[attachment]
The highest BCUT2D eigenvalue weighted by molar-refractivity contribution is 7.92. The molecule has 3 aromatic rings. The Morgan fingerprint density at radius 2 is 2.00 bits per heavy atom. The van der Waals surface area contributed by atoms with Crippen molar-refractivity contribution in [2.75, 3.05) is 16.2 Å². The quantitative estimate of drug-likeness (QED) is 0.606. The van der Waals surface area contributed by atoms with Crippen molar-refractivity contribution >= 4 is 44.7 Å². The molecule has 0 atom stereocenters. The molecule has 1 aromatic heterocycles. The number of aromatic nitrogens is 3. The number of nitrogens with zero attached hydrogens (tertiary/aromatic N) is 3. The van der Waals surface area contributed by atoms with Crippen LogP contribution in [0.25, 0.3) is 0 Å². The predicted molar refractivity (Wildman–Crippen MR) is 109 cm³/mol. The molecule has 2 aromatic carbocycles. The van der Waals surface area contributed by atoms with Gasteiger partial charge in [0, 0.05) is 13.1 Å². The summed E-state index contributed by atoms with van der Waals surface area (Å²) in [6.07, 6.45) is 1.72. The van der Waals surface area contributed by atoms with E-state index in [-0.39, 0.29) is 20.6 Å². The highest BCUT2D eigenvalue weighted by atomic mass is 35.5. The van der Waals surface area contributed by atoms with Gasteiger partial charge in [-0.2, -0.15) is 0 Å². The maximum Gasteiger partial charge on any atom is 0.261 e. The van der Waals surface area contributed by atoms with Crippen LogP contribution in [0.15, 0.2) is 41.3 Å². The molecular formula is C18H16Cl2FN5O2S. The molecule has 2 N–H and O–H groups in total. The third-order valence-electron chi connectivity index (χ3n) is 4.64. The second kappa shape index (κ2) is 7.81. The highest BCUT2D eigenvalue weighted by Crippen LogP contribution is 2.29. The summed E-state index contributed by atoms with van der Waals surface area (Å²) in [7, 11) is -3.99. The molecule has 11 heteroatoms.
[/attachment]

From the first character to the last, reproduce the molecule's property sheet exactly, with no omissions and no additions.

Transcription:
The highest BCUT2D eigenvalue weighted by molar-refractivity contribution is 7.92. The molecule has 3 aromatic rings. The Morgan fingerprint density at radius 2 is 2.00 bits per heavy atom. The van der Waals surface area contributed by atoms with Crippen molar-refractivity contribution in [2.75, 3.05) is 16.2 Å². The quantitative estimate of drug-likeness (QED) is 0.606. The van der Waals surface area contributed by atoms with Crippen molar-refractivity contribution >= 4 is 44.7 Å². The molecule has 0 atom stereocenters. The molecule has 1 aromatic heterocycles. The number of aromatic nitrogens is 3. The number of nitrogens with zero attached hydrogens (tertiary/aromatic N) is 3. The van der Waals surface area contributed by atoms with Crippen LogP contribution in [0.25, 0.3) is 0 Å². The predicted molar refractivity (Wildman–Crippen MR) is 109 cm³/mol. The molecule has 2 aromatic carbocycles. The van der Waals surface area contributed by atoms with Gasteiger partial charge in [0, 0.05) is 13.1 Å². The summed E-state index contributed by atoms with van der Waals surface area (Å²) in [6.07, 6.45) is 1.72. The van der Waals surface area contributed by atoms with E-state index in [-0.39, 0.29) is 20.6 Å². The highest BCUT2D eigenvalue weighted by atomic mass is 35.5. The van der Waals surface area contributed by atoms with Gasteiger partial charge in [-0.2, -0.15) is 0 Å². The maximum Gasteiger partial charge on any atom is 0.261 e. The van der Waals surface area contributed by atoms with Crippen LogP contribution in [0.15, 0.2) is 41.3 Å². The molecular formula is C18H16Cl2FN5O2S. The molecule has 2 N–H and O–H groups in total. The third-order valence-electron chi connectivity index (χ3n) is 4.64. The second kappa shape index (κ2) is 7.81. The highest BCUT2D eigenvalue weighted by Crippen LogP contribution is 2.29. The summed E-state index contributed by atoms with van der Waals surface area (Å²) in [7, 11) is -3.99. The molecule has 11 heteroatoms.